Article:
Seeing the Round Corners

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August 24, 2021


Last week’s column introduced Carbon Capture, Use and Storage (CCUS), and this week, a closer overall of how carbon capture process works. The overall of carbon capture, transportation and storage is provided by the California Air Resources Board (presented verbatim).
Carbon Capture:  Early commercial applications of carbon capture focused on certain industrial processes that remove carbon dioxide in concentrated streams as part of normal operations. For other industrial processes and electricity generation, current systems must be redesigned to capture and concentrate carbon dioxide usually using one of these methods:

  • Pre-Combustion Capture:  Fuel is gasified (rather than combusted) to produce a synthesis gas or syngas. Consisting mainly of carbon monoxide (CO) and hydrogen (H2). A subsequent shift reaction converts the CO to Co2, and then a physical solvent reaction converts the Co2 from H2. For power generation, pre-combustion carbon capture can be combined with an integrated gasification cycle IGCC power plant that burns the H2 in a combustion turbine and uses the exhaust heat to power a steam turbine.
  • Post-combustion carbon capture:  Post-combustion capture typically uses chemical solvents to separate carbon dioxide out of the flue gas from fossil fuel; combustion. Retrofits of existing power plants for carbon capture are likely to use this method.
  • Oxyfuel Carbon Capture:  Oxyfuel capture requires fossil fuel combustion in pure oxygen (rather than air) so that the exhaust gas is carbon-rich which facilitates capture.


Transportation:  Once captured, carbon dioxide just be transported from its source to a storage site. There are more than 4,500 miles of pipelines for transporting carbon dioxide in the United States for use in enhanced oil recovery, but more will be needed.

Storage:   Carbon dioxide can be injected into geological formations and stored deep underground. U. S. geological formations could store carbon dioxide emissions from centuries of continued fossil fuel use. Options for carbon storage include:

  • Oil and gas gas reservoirs enhanced oil recovery with carbon dioxide, carbon dioxide – (EOR).  Oil and gas reservoirs offer geologic storage potential as well as economic opportunity by injecting carbon dioxide to extract additional oil from developed sites. Oil and gas reservoirs are thought to be suitable candidates for the geologic storage of carbon dioxide given that they have held oil and gas in place for millions of years, and previous fossil fuel exploration has yielded valuable data on subsurface areas that could help ensure permanent Co2 geologic storage. Carbon dioxide-EOR operations have been operating in West Texas for over 30 years. Moreover, revenue from selling captured carbon dioxide to EOR operators could help defray the cost of capture technology at power plants and industrial facilities.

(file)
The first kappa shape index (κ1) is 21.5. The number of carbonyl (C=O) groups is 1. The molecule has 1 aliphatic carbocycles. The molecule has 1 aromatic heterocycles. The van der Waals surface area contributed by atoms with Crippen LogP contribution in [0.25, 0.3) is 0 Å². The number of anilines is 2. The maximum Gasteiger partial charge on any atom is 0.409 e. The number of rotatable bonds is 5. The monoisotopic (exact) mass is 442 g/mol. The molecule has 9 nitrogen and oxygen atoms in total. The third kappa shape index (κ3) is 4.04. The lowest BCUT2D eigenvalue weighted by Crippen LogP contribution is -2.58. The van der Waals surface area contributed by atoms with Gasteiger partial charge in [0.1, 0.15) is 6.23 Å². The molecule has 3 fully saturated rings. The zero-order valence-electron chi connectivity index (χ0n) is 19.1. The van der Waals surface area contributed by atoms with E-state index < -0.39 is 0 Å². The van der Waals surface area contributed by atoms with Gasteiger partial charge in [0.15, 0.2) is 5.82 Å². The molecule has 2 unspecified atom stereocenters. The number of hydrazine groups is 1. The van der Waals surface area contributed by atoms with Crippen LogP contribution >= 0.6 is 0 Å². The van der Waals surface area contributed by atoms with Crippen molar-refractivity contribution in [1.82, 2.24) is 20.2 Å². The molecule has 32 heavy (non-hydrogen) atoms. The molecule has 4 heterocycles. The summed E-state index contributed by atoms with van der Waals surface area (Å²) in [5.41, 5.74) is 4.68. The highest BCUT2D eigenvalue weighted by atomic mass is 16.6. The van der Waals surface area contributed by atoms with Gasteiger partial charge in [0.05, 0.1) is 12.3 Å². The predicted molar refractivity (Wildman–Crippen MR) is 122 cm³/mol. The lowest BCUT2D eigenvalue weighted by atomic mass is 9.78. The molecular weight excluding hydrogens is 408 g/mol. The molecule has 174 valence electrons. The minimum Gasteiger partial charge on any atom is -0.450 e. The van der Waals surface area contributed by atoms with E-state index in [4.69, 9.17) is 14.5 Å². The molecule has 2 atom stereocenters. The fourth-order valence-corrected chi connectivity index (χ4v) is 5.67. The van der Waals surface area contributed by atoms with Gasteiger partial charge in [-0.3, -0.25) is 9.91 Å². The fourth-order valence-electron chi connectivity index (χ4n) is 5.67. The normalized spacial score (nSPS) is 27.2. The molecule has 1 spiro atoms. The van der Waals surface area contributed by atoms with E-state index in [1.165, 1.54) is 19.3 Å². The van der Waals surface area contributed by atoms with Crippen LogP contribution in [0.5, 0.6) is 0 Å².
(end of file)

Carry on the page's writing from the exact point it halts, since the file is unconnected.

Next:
• Deep Saline Formations:  These porous rock formations infused with brine are located cross the United States but have been examined as extensively as oil and gas reservoirs.
  • Coal Beds:  Coal beds that are too deep or too thin to be economically mined could offer carbon dioxide storage potential. Captured carbon dioxide can also be used in enhanced coal bed methane recovery (ECBM) to extract methane gas.
  • Basalt formations and shale basins: These are also considered potential future geologic storage locations.

Carbon Storage Regulation (as provided by the U. S. Department of Energy):  The U. S. federal and state regulations already in place cover carbon dioxide storage site selection and injection for oil and gas. In addition, “systems for measurement, monitoring, verification, accounting and risk assessment can minimize or mitigate the potential of stored carbon dioxide to pose risks to humans and the environment.”

The U.  S. Department of Energy (DOE) also stated, “Carbon Dioxide injection in EOR wells is commercially proven and has a history of safely storing carbon dioxide underground. For example, research by the University of Texas Bureau of Economic Geology found no evidence of leakage from the SACROC oil field where carbon dioxide-EOR has been performed since the 1970s.”

Readers must realize, CCUS is not a new idea, but has somewhat been shoved aside and overlooked in the zeal for renewable energy. Because of it proven record since the 1970s, Carbon Capture, Use and Storage should be recognized as part of the solution to greenhouse gas emissions. Renewable energy can only provide a portion of the electricity the world requires.

Here are some additional regulations that may serve to reassure readers:

  • In the United States, the Safe Drinking Water Act and the U. S. Environmental Protection Agency (EPA) Underground Injection Control Protection Program impose safety requirements on carbon dioxide injection.
  • In addition, the Clean Air Act and the EPA’s Greenhouse Gas Emissions Program requires project operators to report data on carbon dioxide injections and submit monitoring, reporting and verification (MRV) plans if carbon dioxide is injected for geologic storage.
  • The Underground Injection Control Program requires previous seismic history to be considered when selecting geologic carbon dioxide sequestration sites.
  • The risk of small earthquakes causing carbon dioxide leakage to the surface is mitigated by multiple layers of rock that prevent carbon dioxide from reaching the surface even if it mitigates from an injection zone.

Next week, a brief look at some of those unique innovative programs already in operation across America most ordinary Americans have never heard of.

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